Tuesday, December 26, 2017

Darkest Hour

England's policy of "appeasement"―letting Hitler grab neighboring lands with impunity―provides the backstory of Darkest Hour, the new biopic about Churchill and Chamberlain.

As we watch the media under attack by right-wing Republicans, Churchill's warnings about the dangers to freedom of the press are as relevant today as they were in his time.

And so are his actions to sidestep thought control.

During the 1930s, Chamberlain favored appeasement, for an extremely practical reason: his party's rule hinged on the votes of working-class Britons, who opposed foreign entanglements and distrusted war profiteers (after all, they'd paid the price for militarism in the previous war against Germany).

In 1938, Chamberlain signed an accord with Hitler labeled the Munich Agreement, which let the Führer annex part of Czechoslovakia if he agreed to stop seizing more territory. Most Britons praised Chamberlain's coup; but of course it didn't stop Hitler, who provoked war with England a year later, when he invaded Poland. The pacifist Chamberlain proved within eight months an inept wartime leader, opening the door for Churchill's appointment by the king as his successor (the first scene of Darkest Hour).

Chamberlain's most fiery critic, Churchill had spent years protesting appeasement, using his favorite soapbox: the newspaper op-ed. When Chamberlain―in keeping with the Munich Agreement―moved to stifle all opposition to Hitler, he ruled out critical speeches in Parliament and threatened the newspapers with shutdown, citing national secrecy laws. Churchill, in response, promised to take his message to the streets.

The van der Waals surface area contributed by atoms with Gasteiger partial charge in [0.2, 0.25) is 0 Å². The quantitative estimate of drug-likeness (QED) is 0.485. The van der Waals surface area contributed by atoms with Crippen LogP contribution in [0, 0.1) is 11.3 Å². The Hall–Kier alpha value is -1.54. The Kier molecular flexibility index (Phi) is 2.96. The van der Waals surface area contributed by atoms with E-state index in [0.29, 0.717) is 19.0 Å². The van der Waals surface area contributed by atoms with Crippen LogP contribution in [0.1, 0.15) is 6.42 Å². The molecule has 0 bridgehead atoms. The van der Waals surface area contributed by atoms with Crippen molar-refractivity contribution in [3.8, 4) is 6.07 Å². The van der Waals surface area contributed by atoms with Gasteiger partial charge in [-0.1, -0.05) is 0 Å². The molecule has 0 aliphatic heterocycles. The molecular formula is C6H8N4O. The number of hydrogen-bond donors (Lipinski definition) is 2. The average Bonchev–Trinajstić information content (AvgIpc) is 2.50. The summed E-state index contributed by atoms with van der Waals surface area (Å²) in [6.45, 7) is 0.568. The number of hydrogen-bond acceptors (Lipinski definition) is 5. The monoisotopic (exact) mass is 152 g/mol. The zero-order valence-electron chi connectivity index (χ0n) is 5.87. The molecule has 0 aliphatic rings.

In a November 1938 speech before the national press club, Churchill wondered aloud whether Chamberlain wouldn't rather live in a totalitarian state. "In those states they conduct foreign policy on the basis that the press say nothing but what it is told, and immediately say what it is told. It might be very convenient, no doubt, if we could suppress public opinion here, and everything was allowed to go on quietly without our knowing what was going on outside."

Churchill suggested England was in fact already experiencing a press blackout. With appeasement's critics in Parliament muzzled and the press censored, Chamberlain enjoyed carte blanch to bamboozle Britons. 

The situation left opponents like Churchill one choice: to resist the government's policy through the "public platform." And resist Churchill did

Between September 1938―when the Munich Agreement was signed―and September 1939―when Germany invaded Poland―Churchill spoke against appeasement relentlessly on the radio. He also repackaged 80 of his op-eds into a book―which became an immediate best-seller―and, with financial help from silent backers, erected billboards calling for his appointment to Chamberlain's cabinet. 

Churchill's cabinet appointment did come, three days after Hitler entered Poland and simultaneously with England's declaration of war with Germany.
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